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Social Determinants of Health Programs Improve Health Outcomes

Social Determinants of Health Programs Improve Health Outcomes


The social determinants of health (SDOH), the conditions in which we are born, live, learn, work, play, worship, and age, have a significant impact on health outcomes. Research shows that a whopping 80-90% of health outcomes are dependent on SDOH factors, while medical care only accounts for about 10-20%. New clinical-community partnerships designed to address SDOH, however, are showing promise in improving patient outcomes.

Adverse SDOH make patients sicker

The burden of disease is greater among those living with adverse SDOH. A study of primary care patients with a chronic medical and behavioral condition or 2+ chronic medical conditions found that almost a third of patients had at least one SDOH insecurity. Among those experiencing an SDOH insecurity, functional capacity was greatly reduced. This worsens quality of life and impedes patients’ ability to effectively manage their conditions.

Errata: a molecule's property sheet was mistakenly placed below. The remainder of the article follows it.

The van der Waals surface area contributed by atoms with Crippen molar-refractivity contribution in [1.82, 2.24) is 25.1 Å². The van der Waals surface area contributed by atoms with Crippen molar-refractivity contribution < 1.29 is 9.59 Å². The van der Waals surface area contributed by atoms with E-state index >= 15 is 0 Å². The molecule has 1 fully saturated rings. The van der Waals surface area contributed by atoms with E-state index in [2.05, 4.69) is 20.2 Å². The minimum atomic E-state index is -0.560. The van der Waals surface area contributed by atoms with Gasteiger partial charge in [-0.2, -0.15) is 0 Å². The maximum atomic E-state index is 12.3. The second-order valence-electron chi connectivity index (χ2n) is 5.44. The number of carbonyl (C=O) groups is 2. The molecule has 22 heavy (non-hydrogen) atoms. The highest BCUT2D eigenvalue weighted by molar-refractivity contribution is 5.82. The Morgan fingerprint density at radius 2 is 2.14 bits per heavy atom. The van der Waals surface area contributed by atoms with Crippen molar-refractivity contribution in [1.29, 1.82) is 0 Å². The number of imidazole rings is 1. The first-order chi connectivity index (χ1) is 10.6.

Beyond chronic disease management, SDOH also increases mortality rates. Results from a national survey of self-reported SDOH factors showed that people facing unfavorable SDOH were at higher risk for premature death. And the prevalence of unfavorable SDOH was much higher in Black and Hispanic populations compared to their white counterparts.

A 2023 article in Medical Care found minimal medical record documentation of SDOH factors among individuals who died by suicide. And compared to randomly selected controls, documented adverse SDOH factors were associated with higher suicide odds. Addressing social needs in clinical settings can be the difference between life and death for patients.